White Christianity Slates ‘Institutional Racism’ And Chooses Power Over Christs Radical Call

This week, a good deal of my twitter time line is going to be devoted to #Marissa418 – it is a radical call by @KilljoyProphets to speak, blog, and tweet out in support of Marissa Alexander who is facing the prospect of 60 years in jail, and to do so as Christians because we are called to it:

The Spirit of the Lord is on me, because he has anointed me to proclaim good news to the poor. He has sent me to proclaim freedom for the prisoners and recovery of sight for the blind, to set the oppressed free ~ Luke 4:18

Marissa Alexander chose to protect her life from her abusive husband, when – 9 days after giving birth to her daughter prematurely – he attacked her. She took a gun she legally owned and fired one shot into the air.  Despite laws which supposedly allow her to ‘stand her ground’, Marissa Alexander is being prosecuted and faces 60 years in jail, because she is black, and because she is a woman. Supporting Marissa is important for its own sake – she has been oppressed by the violence of the physical abuse to which she was subjected, and she was is oppressed now by the carceral system which would, in the name of ‘justice’, imprison her for the rest of her life.

In Ferguson, Missouri, Michael Brown was shot dead by a policeman. He was unarmed. He was black.  He was 18. And his killing was not unique, or unusual. He is, at minimum, the fifth unarmed black man to be killed in August in America. Between 2005 and 2012 in the USA, 2 young black men a week were killed by police. 

The Black community, it’s leaders and scholars call out to us that – whilst society is telling us that we are post-racial – the reality is something quite different.  And although it would be easy for those of us in the UK to assume that because we have few guns and better gun control, that black people and people in this country do not have to deal with an institutionally racist carceral system, it would be wrong to do so.

Racial profiling is used by UK police – however unofficially – resulting in the Black and Asian population being up to 7 times more likely to be ‘stopped and searched’.  Whether recent government promises to reduce this will bear any fruit is open to question, given that it is under the guise of Anti-terrorism laws: Jean Charles de Menezes was unarmed when he shot dead by police because they suspected of him of being a terrorist. Mark Duggan was shot dead by police because they thought he was carrying a weapon. He was not. Deaths in police custody happen to those who are black or of colour. The families of Cherry Groce, Christopher Alder and Sean Rigg are still waiting for justice, years after they died.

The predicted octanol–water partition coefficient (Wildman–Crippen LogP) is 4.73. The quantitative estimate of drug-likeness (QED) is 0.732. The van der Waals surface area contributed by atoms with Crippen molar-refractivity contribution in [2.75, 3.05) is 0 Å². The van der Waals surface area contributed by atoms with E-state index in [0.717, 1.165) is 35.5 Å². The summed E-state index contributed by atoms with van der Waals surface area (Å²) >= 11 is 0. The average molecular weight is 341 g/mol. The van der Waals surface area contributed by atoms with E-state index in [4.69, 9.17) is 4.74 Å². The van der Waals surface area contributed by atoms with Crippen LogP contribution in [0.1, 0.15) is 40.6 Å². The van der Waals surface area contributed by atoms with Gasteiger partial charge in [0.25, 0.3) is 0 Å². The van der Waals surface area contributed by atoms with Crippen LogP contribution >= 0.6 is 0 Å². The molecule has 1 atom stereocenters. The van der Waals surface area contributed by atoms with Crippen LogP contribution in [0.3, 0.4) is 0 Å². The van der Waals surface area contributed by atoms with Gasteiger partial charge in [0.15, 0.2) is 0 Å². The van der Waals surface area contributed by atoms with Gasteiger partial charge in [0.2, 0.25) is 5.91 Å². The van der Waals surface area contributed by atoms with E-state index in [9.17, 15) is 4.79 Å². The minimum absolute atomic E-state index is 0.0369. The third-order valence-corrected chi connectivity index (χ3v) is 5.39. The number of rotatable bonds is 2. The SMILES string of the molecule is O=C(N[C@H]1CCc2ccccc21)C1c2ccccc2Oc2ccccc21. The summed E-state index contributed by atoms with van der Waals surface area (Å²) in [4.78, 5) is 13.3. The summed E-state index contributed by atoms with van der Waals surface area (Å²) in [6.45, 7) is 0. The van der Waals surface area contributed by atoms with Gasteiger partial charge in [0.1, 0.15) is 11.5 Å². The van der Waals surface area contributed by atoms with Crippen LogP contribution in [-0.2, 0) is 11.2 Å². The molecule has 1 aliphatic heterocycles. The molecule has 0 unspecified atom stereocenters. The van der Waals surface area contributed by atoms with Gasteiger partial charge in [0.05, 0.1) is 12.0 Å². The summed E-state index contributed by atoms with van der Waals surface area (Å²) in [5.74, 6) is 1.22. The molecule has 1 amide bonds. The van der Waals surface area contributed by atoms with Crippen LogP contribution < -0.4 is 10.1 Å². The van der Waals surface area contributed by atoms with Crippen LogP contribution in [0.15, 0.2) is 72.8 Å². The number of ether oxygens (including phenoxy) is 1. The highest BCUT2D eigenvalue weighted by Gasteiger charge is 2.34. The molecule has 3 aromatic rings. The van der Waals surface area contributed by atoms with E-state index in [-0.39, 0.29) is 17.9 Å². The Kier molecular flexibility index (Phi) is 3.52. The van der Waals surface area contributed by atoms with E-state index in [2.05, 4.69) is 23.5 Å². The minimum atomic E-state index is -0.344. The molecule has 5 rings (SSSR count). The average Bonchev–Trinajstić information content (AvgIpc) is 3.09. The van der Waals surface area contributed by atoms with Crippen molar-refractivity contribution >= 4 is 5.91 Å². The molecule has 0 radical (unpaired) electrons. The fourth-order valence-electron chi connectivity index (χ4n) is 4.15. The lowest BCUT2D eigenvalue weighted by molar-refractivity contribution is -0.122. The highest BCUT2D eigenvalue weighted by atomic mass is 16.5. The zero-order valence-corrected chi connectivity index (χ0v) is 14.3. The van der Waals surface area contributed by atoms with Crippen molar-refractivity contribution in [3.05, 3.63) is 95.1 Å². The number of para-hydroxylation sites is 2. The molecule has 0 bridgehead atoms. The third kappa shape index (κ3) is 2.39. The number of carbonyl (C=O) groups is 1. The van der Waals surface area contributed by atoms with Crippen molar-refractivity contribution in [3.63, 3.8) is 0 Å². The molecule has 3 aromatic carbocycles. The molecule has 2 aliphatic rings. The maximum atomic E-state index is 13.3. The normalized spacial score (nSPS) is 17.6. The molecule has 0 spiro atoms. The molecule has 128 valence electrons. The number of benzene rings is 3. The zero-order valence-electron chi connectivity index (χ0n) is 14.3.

And there will be those here in the UK who will say – ‘but it happens far less, and our police don’t carry guns like the US police do.’  When every life matters, when the racism that killed them is the same racism, when we now have our own self-defence law that could lead to yet more deaths.. then maybe we shouldn’t be so smug.

Racism has never gone away – it has simply changed how it functions, but it is as firmly rooted in the patriarchal and colonial structures as it ever was. To say so is simply to confront truth. To recognise that race is a factor in how the police operates.

In the midst of this, Christian Post publish an article by Ashley Pratte that demonstrates so perfectly why ‘White Christianity’ is a thing. It is a thing that supports the very power structures which oppress, because it blames the oppressed. It nurtures the racist structures that make prisoners of the black community by calling racism a myth, and keeps blaming the oppressed, pushing a line about ‘personal responsibility’ (because black = “irresponsible”). It wraps the blanket of power around itself and props open its churches doors with the pillars of the very racism it denies – and in doing so it denies the radical calling of Christ and bleats like the goats which the Son of God warned us would come before Him, claiming to serve in His name.

Whether you are of faith, or not – look with your eyes open. Stop sleeping. Stop ignoring. Stop turning away because it makes you feel uncomfortable.

Listen. Be still and Listen. In the name of mercy and compassion – listen.



#FreeMarissa: What Does Justice Look Like? #Marissa418

A bruised reed he will not break, and a smouldering wick he will not snuff out, till he has brought justice through to victory ~ Matthew 12: 20 & Isaiah 43: 3

untitled Marissa Alexander

Imagine for a moment that you are a woman, who has regularly endured violence from a husband or partner. You have been frequently slapped, punched and beaten. You have been throttled, assaulted and verbally abused. Often, the abuse has occurred in front of your children, and almost always within their hearing. You might be trying to leave, which is one of the most dangerous times for domestic abuse victims. You may even have sought assistance from the law and taken an injunction against your partner.

What would justice look like to you in those circumstances?